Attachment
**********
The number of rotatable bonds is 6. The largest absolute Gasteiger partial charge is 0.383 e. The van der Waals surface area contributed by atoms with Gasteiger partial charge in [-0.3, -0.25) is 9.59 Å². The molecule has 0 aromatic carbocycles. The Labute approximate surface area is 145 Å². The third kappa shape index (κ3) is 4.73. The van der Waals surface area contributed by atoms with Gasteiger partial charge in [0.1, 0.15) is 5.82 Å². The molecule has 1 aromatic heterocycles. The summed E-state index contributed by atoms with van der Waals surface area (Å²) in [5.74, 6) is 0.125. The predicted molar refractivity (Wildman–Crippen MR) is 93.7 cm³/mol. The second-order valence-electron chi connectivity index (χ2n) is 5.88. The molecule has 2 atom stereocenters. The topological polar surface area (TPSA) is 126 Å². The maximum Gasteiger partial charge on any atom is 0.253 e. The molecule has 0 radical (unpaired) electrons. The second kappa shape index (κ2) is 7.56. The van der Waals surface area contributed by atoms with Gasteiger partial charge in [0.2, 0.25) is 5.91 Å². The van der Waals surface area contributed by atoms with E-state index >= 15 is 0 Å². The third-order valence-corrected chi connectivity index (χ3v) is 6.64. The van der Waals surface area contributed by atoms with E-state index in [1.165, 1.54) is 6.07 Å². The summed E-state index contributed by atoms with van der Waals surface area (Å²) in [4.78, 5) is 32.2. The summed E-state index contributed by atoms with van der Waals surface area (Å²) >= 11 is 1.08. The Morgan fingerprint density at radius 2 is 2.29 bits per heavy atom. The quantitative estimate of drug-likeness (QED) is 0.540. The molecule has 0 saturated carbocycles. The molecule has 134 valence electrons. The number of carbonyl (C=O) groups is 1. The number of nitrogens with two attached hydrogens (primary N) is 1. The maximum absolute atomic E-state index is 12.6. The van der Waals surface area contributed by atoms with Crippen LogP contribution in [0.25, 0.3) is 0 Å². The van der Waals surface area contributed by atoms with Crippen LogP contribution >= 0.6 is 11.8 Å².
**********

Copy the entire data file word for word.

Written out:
The number of rotatable bonds is 6. The largest absolute Gasteiger partial charge is 0.383 e. The van der Waals surface area contributed by atoms with Gasteiger partial charge in [-0.3, -0.25) is 9.59 Å². The molecule has 0 aromatic carbocycles. The Labute approximate surface area is 145 Å². The third kappa shape index (κ3) is 4.73. The van der Waals surface area contributed by atoms with Gasteiger partial charge in [0.1, 0.15) is 5.82 Å². The molecule has 1 aromatic heterocycles. The summed E-state index contributed by atoms with van der Waals surface area (Å²) in [5.74, 6) is 0.125. The predicted molar refractivity (Wildman–Crippen MR) is 93.7 cm³/mol. The second-order valence-electron chi connectivity index (χ2n) is 5.88. The molecule has 2 atom stereocenters. The topological polar surface area (TPSA) is 126 Å². The maximum Gasteiger partial charge on any atom is 0.253 e. The molecule has 0 radical (unpaired) electrons. The second kappa shape index (κ2) is 7.56. The van der Waals surface area contributed by atoms with Gasteiger partial charge in [0.2, 0.25) is 5.91 Å². The van der Waals surface area contributed by atoms with E-state index >= 15 is 0 Å². The third-order valence-corrected chi connectivity index (χ3v) is 6.64. The van der Waals surface area contributed by atoms with E-state index in [1.165, 1.54) is 6.07 Å². The summed E-state index contributed by atoms with van der Waals surface area (Å²) in [4.78, 5) is 32.2. The summed E-state index contributed by atoms with van der Waals surface area (Å²) >= 11 is 1.08. The Morgan fingerprint density at radius 2 is 2.29 bits per heavy atom. The quantitative estimate of drug-likeness (QED) is 0.540. The molecule has 0 saturated carbocycles. The molecule has 134 valence electrons. The number of carbonyl (C=O) groups is 1. The number of nitrogens with two attached hydrogens (primary N) is 1. The maximum absolute atomic E-state index is 12.6. The van der Waals surface area contributed by atoms with Crippen LogP contribution in [0.25, 0.3) is 0 Å². The van der Waals surface area contributed by atoms with Crippen LogP contribution >= 0.6 is 11.8 Å².